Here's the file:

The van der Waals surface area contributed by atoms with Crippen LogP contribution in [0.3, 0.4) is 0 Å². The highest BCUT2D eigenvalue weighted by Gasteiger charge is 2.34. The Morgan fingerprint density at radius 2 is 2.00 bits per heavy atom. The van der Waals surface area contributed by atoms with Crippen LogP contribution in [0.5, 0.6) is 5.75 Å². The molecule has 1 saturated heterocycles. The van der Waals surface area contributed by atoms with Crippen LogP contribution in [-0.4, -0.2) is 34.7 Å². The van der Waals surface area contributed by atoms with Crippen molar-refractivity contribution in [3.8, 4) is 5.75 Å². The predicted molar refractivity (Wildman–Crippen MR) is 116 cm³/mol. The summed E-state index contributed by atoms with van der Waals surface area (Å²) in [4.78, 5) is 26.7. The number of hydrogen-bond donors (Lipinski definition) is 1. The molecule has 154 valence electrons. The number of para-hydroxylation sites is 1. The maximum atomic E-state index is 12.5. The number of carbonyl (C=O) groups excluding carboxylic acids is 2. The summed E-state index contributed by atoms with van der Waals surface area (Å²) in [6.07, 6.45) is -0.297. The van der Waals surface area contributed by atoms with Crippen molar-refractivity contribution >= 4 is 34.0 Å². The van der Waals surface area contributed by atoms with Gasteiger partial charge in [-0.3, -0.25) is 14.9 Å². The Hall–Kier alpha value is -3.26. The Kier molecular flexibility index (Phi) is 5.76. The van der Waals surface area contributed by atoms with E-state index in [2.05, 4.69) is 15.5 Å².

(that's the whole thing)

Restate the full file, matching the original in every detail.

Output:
The van der Waals surface area contributed by atoms with Crippen LogP contribution in [0.3, 0.4) is 0 Å². The highest BCUT2D eigenvalue weighted by Gasteiger charge is 2.34. The Morgan fingerprint density at radius 2 is 2.00 bits per heavy atom. The van der Waals surface area contributed by atoms with Crippen LogP contribution in [0.5, 0.6) is 5.75 Å². The molecule has 1 saturated heterocycles. The van der Waals surface area contributed by atoms with Crippen LogP contribution in [-0.4, -0.2) is 34.7 Å². The van der Waals surface area contributed by atoms with Crippen molar-refractivity contribution in [3.8, 4) is 5.75 Å². The predicted molar refractivity (Wildman–Crippen MR) is 116 cm³/mol. The summed E-state index contributed by atoms with van der Waals surface area (Å²) in [4.78, 5) is 26.7. The number of hydrogen-bond donors (Lipinski definition) is 1. The molecule has 154 valence electrons. The number of para-hydroxylation sites is 1. The maximum atomic E-state index is 12.5. The number of carbonyl (C=O) groups excluding carboxylic acids is 2. The summed E-state index contributed by atoms with van der Waals surface area (Å²) in [6.07, 6.45) is -0.297. The van der Waals surface area contributed by atoms with Crippen molar-refractivity contribution >= 4 is 34.0 Å². The van der Waals surface area contributed by atoms with Gasteiger partial charge in [-0.3, -0.25) is 14.9 Å². The Hall–Kier alpha value is -3.26. The Kier molecular flexibility index (Phi) is 5.76. The van der Waals surface area contributed by atoms with E-state index in [2.05, 4.69) is 15.5 Å².